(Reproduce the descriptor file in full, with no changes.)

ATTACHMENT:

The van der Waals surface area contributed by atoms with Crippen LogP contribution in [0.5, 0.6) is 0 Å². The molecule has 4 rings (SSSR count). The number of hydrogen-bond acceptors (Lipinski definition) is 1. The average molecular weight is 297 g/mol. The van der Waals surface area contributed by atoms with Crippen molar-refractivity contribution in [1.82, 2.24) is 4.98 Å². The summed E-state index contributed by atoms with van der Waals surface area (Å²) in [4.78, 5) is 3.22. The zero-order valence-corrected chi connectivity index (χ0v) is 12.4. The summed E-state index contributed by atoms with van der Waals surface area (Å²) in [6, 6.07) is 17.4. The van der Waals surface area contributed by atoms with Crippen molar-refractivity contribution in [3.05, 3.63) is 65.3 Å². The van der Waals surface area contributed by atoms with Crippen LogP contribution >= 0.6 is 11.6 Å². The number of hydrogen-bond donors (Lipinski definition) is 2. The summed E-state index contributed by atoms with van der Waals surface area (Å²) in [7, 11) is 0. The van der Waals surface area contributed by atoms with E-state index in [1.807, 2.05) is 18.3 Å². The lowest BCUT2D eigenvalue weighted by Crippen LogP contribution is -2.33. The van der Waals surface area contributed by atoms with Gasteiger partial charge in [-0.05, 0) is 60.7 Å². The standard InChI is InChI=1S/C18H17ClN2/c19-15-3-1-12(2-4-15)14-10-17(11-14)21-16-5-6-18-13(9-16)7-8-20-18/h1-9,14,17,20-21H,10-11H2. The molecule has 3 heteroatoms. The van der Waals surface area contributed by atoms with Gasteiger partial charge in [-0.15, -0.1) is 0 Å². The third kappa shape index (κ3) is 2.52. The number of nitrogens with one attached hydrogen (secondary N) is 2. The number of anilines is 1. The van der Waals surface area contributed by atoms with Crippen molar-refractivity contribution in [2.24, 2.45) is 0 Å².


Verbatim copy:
The van der Waals surface area contributed by atoms with Crippen LogP contribution in [0.5, 0.6) is 0 Å². The molecule has 4 rings (SSSR count). The number of hydrogen-bond acceptors (Lipinski definition) is 1. The average molecular weight is 297 g/mol. The van der Waals surface area contributed by atoms with Crippen molar-refractivity contribution in [1.82, 2.24) is 4.98 Å². The summed E-state index contributed by atoms with van der Waals surface area (Å²) in [4.78, 5) is 3.22. The zero-order valence-corrected chi connectivity index (χ0v) is 12.4. The summed E-state index contributed by atoms with van der Waals surface area (Å²) in [6, 6.07) is 17.4. The van der Waals surface area contributed by atoms with Crippen molar-refractivity contribution in [3.05, 3.63) is 65.3 Å². The van der Waals surface area contributed by atoms with Crippen LogP contribution >= 0.6 is 11.6 Å². The number of hydrogen-bond donors (Lipinski definition) is 2. The summed E-state index contributed by atoms with van der Waals surface area (Å²) in [7, 11) is 0. The van der Waals surface area contributed by atoms with E-state index in [1.807, 2.05) is 18.3 Å². The lowest BCUT2D eigenvalue weighted by Crippen LogP contribution is -2.33. The van der Waals surface area contributed by atoms with Gasteiger partial charge in [-0.05, 0) is 60.7 Å². The standard InChI is InChI=1S/C18H17ClN2/c19-15-3-1-12(2-4-15)14-10-17(11-14)21-16-5-6-18-13(9-16)7-8-20-18/h1-9,14,17,20-21H,10-11H2. The molecule has 3 heteroatoms. The van der Waals surface area contributed by atoms with Gasteiger partial charge in [-0.15, -0.1) is 0 Å². The third kappa shape index (κ3) is 2.52. The number of nitrogens with one attached hydrogen (secondary N) is 2. The number of anilines is 1. The van der Waals surface area contributed by atoms with Crippen molar-refractivity contribution in [2.24, 2.45) is 0 Å².